The she-freegan detailed how she keeps a bucket in the shower to collect the water and then uses said contents of the bucket to flush the toilet. I think she had gotten the idea from spending time somewhere in Africa. I was immediately down.

Husband did not feel similarly. He refusal is absolute and furthermore he’s concerned I might be a crazy person. I told him that we should be preparing for World War III over water shortages, but he was not persuaded.

Alas, I’ve stepped down on this one. Husband 1, me 0.

Categories: Uncategorized | 2 Comments

An open love letter to my friends

So I’m going to get a little sentimental on this post, but I haven’t felt like posting for awhile so I think this is a good way to start back up. This week has been a great week for catching up with old friends I miss dearly and it’s got me thinking.

I want to say first of all thank you to all my friends and tell you how lucky I am to have you. You guys listen to me, hang out with me, come visit me, and put up with me. Shucks, you even post on my Facebook wall. As a pathological extrovert, you literally keep me going. I hope that I can be as essential in your life as you are in mine. I’ve maintained for quite awhile now that everyone should just live in gypsy caravans we can all just travel around together. Trust me, everyone would benefit.

Hey, it's you and me!

Lately I’ve been working on being grateful since my problems are miniscule compared to, for example, the refugees I worked with last year, or people who are in ill health, or any other assortment of serious issues people actually have. Lately I have lamented that me and the hubby have not ever really taken a long vacation together and as we attempt to build a fledgling household, sometimes a vacation seems impossibly costly or an impractical use of money (you can thank my father for that sentiment.) As our summer schedule has begun to fill up, I realize that although I do want to try to squeeze in a vacation, I should focus more on the fact that we will have so many visitors coming, and I am so excited and grateful. I realized all it takes to go on vacation is money, but visitors come because of friendship.

(That being said, I’m also not laboring under any illusions that people aren’t also coming to see Atlanta!)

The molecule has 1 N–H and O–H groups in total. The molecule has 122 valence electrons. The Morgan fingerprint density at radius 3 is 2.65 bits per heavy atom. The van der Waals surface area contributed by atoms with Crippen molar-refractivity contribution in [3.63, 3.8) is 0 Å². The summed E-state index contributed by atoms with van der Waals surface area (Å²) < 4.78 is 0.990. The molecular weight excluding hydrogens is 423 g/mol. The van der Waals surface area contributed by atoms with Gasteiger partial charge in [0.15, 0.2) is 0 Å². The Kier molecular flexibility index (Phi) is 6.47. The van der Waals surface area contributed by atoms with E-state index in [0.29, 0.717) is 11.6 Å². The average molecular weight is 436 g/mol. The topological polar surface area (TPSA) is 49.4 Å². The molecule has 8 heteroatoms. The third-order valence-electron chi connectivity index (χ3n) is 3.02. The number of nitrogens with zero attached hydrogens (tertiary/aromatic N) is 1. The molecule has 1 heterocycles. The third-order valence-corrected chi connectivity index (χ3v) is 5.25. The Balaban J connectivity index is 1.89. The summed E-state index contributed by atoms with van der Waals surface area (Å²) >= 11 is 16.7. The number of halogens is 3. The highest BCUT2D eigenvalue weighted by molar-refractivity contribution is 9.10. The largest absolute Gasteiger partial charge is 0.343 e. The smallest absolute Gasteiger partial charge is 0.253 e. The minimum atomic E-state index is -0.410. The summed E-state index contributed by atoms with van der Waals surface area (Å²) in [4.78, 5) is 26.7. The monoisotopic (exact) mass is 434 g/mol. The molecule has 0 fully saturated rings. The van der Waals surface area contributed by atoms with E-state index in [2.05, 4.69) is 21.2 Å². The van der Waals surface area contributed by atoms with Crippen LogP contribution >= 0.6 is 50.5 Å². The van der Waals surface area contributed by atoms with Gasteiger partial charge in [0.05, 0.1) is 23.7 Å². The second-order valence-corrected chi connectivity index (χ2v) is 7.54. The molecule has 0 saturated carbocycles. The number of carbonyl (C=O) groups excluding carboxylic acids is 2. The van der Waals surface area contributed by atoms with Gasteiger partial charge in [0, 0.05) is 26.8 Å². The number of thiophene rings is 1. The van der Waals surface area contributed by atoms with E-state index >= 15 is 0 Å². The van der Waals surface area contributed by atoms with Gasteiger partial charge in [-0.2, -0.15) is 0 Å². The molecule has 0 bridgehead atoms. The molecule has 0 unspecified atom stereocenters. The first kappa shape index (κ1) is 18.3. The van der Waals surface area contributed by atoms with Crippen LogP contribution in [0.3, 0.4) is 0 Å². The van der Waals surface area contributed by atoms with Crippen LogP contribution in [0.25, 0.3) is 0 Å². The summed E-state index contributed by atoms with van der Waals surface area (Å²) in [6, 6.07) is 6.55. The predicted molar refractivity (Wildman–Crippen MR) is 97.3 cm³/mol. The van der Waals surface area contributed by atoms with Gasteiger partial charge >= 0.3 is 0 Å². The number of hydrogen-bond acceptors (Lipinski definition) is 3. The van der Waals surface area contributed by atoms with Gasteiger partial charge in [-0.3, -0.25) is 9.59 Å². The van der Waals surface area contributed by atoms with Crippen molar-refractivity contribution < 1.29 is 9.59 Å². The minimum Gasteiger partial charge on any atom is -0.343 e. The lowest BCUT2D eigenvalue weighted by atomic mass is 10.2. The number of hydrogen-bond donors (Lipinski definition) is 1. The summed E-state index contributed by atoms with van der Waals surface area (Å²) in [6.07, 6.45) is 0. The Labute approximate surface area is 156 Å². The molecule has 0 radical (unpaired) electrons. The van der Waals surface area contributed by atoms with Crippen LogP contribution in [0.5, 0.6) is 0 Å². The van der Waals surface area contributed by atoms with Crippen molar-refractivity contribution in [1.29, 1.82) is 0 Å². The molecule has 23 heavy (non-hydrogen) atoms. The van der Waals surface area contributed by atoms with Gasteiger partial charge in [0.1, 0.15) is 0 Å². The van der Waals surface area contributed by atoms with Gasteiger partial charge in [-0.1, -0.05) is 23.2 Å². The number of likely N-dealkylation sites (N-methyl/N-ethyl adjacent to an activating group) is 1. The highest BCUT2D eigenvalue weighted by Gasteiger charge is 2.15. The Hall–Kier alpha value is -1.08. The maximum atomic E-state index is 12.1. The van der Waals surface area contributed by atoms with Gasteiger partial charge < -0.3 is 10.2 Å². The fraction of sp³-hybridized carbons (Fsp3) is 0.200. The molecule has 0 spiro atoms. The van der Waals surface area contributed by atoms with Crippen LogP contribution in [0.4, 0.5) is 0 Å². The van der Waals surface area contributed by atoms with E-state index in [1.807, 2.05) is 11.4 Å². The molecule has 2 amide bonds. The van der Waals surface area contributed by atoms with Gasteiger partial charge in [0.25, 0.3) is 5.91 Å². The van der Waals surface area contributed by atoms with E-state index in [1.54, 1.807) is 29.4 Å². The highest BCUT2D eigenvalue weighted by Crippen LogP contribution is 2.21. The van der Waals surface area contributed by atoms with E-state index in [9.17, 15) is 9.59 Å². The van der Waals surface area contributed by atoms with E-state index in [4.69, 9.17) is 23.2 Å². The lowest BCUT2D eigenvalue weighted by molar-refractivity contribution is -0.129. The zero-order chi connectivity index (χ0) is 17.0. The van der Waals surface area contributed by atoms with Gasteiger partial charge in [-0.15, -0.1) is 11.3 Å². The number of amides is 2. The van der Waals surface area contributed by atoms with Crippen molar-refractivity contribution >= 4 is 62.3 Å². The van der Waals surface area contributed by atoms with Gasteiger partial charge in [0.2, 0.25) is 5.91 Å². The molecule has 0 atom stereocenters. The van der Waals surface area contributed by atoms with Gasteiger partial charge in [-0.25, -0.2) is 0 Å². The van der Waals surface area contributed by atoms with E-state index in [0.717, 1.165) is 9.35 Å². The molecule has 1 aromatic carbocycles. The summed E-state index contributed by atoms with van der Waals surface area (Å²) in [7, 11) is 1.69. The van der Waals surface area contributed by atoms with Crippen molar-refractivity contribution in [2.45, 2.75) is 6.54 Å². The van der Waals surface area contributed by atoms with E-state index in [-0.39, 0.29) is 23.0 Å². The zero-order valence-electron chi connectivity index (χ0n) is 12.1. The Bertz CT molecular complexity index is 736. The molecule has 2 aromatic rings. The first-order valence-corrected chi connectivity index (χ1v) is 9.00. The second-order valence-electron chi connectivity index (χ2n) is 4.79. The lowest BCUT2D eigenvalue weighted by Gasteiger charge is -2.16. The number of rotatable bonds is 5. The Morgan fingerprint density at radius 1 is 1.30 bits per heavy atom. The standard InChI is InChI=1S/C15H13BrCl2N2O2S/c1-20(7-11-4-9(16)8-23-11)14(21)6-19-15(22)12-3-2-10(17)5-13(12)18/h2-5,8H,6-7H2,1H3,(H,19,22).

Thank you to my friends near and far. Despite any actual distance, I keep you close to my heart.

Categories: Favorites, myfriendsareawesome | 2 Comments

Crazy Cat Lady v2.0

I promised pictures of my cats, and today I’m delivering. Some of these are older, but Aloysius hasn’t had his chance in the sun. Without much more ado, I present you Orenthal James and Aloysius Biscuit:




Categories: Cats in Drag | 4 Comments

5 Horror Films…

…you should see right now.

So not everyone loves horror films, so some people will avoid these suggestions. I have a love/hate relationship with them. I love to be scared yet most scary movies are simply just bad movies, so the pickin’s is sometimes slim. If you love being scared as much as I do, I present to you some films that walk that fine line between being scary and being a watchable. My rule of thumb is if I would watch the horror movie more than once, then it was worth my time. (Exception being Paranormal Activity, which for some reason I watched twice.)

Some of these movies are not your typical horror films and some are totally well-known classics, so hopefully this list does not simultaneously confuse and bore you.

[REC]: I saw [REC] with no idea of what to expect or any idea what it would be about. This is kind of how I want you to watch it as well, but I suppose by even writing about it, I’m giving you some preconceived notions about the film.

Hopefully you have not seen the American re-make, Quarantine, because I’m sure it’s not as good. I’ve never seen it and that’s my inner movie snob talking, but c’mon, rarely does the American remake surpass the foreign original. I digress. I watched this movie with 2 other people and we were all delightfully terrified throughout and came to a breathless consensus when it was over that we had just witnessed something awesome. Don’t want to give too much away. Just trust me when I say this is my favorite horror film ever.